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20
Jan

Michigan Supreme Court Justice Facing Federal Bank Fraud Charges in Addition to Short Sale Fraud Accusation

Michigan Supreme Court Justice Diane Hathaway, who is already the subject of a civil forfeiture complaint detailed in an earlier posting on the California Real Estate Fraud Report, has more troubles on her personal docket.

The U.S. District Court in Detroit filed a federal bank fraud charge this past Friday against Justice Hathaway, alleging she fraudulently transferred her debt-free Windermere, Florida home to her husband’s daughter using a quit claim in order to avoid having to declare the asset in a hardship letter to ING Direct, to which she had made an application to short sell her Grosse Pointe Park home in Michigan. Failing to fully disclose assets on an application is considered short sale fraud by lenders. By approving the short sale, Hathaway and her husband, Michael Kingsley, erased almost $600,000 in mortgage debt on their Michigan home and per the Mortgage Debt Relief Act, were also spared paying the Internal Revenue Service taxes on the personal gain.

Justice Hathaway’s hearing in federal court is January 29.

After the short sale, the Florida property was transferred back into their names.

Hathaway, who previously had refused to resign her position, decided to retire after the Michigan Judicial Tenure Commission, citing “blatant and brazen” misconduct, filed its own complaint against her and recommended suspension.

Sounding relieved, Michigan Supreme Court Chief Justice Robert Young Jr. said that Justice Hathaway’s retirement will “bring to a close an unhappy, uncharacteristic chapter in the life of this court.” In an interview with the Detroit Free Press, Chief Justice Young said “When any elected official is charged with serious misconduct, the public’s faith in its government institutions can suffer. This court, as an institution, will do what we have always strived to do: to uphold the highest ethical standards, render the best public service in promoting the rule of law for everyone, and do our utmost to deserve the trust the public has placed in us.”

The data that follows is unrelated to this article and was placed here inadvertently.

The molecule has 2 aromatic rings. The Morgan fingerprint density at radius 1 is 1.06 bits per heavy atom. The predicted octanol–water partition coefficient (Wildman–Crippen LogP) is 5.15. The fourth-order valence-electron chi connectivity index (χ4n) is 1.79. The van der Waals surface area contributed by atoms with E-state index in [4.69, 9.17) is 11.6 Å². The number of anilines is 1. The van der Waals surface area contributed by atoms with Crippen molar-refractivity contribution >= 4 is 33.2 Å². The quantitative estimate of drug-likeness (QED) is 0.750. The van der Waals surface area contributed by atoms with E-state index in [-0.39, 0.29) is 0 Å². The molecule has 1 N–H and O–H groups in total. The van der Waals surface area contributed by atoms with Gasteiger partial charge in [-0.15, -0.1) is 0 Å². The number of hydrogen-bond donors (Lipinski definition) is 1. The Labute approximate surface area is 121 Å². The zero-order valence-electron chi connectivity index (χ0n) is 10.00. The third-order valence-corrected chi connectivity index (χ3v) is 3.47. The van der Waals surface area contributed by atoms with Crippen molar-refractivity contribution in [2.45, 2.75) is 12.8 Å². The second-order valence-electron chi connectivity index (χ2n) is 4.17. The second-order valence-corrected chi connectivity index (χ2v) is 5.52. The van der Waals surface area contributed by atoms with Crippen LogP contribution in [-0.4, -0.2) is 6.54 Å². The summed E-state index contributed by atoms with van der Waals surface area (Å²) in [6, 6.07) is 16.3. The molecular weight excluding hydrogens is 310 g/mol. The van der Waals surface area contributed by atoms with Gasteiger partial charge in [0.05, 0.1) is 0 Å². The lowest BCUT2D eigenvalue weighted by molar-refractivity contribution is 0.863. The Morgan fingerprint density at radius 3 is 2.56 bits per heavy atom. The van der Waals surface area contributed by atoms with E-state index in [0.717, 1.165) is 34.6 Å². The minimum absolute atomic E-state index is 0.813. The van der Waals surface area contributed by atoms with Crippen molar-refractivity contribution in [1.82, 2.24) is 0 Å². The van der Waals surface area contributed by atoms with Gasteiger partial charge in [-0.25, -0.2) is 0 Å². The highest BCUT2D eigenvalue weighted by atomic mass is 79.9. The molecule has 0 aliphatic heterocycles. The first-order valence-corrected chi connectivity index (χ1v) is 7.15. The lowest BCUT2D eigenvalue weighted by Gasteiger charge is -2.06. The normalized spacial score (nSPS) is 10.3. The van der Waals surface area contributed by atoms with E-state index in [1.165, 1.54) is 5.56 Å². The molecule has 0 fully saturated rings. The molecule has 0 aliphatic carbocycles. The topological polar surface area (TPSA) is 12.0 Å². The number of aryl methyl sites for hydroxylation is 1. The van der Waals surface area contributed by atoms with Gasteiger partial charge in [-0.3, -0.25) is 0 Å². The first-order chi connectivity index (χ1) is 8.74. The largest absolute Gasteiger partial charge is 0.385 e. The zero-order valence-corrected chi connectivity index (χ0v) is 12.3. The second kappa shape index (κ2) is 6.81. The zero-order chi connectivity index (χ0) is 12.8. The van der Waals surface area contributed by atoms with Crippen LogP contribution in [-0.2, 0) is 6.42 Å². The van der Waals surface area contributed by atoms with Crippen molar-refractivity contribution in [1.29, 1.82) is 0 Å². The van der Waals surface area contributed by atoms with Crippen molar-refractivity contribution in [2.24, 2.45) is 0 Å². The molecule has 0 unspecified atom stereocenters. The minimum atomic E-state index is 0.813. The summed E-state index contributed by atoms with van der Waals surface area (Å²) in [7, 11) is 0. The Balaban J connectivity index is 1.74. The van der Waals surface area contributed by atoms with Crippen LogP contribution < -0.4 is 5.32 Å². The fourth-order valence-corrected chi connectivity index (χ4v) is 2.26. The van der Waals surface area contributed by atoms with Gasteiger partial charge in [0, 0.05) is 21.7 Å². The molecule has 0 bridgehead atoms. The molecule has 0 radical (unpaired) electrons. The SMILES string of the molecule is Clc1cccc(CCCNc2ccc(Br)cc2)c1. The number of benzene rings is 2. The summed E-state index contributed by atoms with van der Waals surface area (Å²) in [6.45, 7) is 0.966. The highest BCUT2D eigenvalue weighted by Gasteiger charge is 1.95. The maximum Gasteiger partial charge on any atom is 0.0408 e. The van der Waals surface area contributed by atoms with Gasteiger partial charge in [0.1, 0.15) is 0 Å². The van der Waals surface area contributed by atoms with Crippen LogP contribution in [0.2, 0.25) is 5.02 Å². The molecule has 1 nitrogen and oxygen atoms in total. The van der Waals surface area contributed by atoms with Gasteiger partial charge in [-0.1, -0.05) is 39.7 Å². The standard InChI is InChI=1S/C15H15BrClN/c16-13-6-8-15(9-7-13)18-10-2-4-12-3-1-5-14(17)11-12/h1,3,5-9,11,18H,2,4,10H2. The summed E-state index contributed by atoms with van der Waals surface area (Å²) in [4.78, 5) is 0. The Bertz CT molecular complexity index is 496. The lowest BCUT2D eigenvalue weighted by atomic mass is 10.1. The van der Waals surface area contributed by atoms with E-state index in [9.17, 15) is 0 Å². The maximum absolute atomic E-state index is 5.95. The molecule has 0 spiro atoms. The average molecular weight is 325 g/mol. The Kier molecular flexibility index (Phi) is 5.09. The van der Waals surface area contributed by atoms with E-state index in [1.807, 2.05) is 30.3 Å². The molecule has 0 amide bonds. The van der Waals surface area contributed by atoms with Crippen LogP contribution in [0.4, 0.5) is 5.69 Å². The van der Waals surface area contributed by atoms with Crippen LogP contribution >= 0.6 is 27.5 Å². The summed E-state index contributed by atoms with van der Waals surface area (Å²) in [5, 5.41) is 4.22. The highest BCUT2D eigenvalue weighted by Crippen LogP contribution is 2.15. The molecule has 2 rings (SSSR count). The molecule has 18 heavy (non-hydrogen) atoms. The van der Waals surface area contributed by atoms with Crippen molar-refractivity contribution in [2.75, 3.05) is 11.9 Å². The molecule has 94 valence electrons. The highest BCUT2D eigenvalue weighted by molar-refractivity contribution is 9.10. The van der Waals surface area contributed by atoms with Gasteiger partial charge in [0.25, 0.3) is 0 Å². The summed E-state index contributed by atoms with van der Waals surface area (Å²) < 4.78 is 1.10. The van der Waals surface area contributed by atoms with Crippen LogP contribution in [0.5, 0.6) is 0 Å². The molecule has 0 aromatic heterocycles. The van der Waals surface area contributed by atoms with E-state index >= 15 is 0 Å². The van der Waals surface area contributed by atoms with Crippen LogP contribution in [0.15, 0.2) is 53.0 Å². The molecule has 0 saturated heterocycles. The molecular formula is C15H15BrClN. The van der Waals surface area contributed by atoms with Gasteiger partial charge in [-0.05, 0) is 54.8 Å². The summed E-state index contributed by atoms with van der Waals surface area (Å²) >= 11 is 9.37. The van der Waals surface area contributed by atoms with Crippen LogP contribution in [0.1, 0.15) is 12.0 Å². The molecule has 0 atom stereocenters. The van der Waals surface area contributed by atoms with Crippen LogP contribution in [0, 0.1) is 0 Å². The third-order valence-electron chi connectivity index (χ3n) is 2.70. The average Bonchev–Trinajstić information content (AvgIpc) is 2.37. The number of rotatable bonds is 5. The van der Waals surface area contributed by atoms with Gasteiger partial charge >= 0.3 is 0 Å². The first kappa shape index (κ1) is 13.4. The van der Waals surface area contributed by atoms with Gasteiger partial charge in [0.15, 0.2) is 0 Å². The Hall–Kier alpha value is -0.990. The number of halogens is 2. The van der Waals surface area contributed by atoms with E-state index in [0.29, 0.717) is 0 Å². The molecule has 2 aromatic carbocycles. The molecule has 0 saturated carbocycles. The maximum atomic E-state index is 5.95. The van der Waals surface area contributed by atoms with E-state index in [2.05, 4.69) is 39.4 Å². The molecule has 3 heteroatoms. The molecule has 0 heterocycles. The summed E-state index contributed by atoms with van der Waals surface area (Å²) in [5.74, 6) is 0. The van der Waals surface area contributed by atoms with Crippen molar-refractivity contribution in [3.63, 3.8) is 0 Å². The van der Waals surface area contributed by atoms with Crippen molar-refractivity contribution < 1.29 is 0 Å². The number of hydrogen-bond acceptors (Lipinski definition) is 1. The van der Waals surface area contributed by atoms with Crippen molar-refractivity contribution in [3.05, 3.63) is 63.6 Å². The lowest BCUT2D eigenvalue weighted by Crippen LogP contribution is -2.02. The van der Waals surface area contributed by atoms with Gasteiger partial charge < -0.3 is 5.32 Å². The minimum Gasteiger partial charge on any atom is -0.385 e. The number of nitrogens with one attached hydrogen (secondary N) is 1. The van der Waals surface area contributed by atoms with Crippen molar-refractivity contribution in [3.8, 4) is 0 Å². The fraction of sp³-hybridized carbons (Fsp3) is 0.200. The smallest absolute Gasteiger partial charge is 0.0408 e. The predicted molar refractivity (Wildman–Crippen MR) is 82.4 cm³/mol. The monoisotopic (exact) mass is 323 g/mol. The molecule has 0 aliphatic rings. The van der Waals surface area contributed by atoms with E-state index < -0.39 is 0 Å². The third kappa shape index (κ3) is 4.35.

In a unique and, in my opinion, transparent argument, Justice Hathaway’s attorneys have advanced the notion that she and Kingsley saved the bank money by keeping the house from falling into foreclosure. If such was the case, they certainly could have argued that viewpoint to their lender, ING, for its consideration and they certainly wouldn’t have felt the need to allegedly hide their other residential assets.

In the related civil case, U.S. Attorney Barbara McQuade is attempting forfeiture of Hathaway and Kingsley’s second home in Orlando (one of the ones she had allegedly concealed via quit claim). The home, valued at $664,000 in 2010, would compensate ING for the $600,000 in mortgage debt Hathway and Kingsley are alleged to have defrauded the lender.

Michael Kingsley was not named in the federal bank fraud charge, for which the maximum penalty is 30 years in prison.

Read the original article in the Detroit Free Press and the Huffington Post.

© Copyright 2007-2017 Monique Bryher

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The information and notices contained on The California Real Estate Fraud Report are intended to summarize recent developments in real estate fraud, mortgage fraud, short sale fraud, REO fraud, appraisal fraud, loan modification scams, loan modification fraud and other real estate related crimes occurring in Los Angeles and California. The posts on this site are presented as general research and information and are expressly not intended, and should not be regarded, as legal advice. Much of the information on this site concerns allegations made in civil lawsuits and in criminal indictments. All persons are presumed innocent until convicted of a crime. Readers who have particular questions about real estate fraud, mortgage fraud and appraisal fraud matters or who believe they require legal counsel should seek the advice of an attorney.

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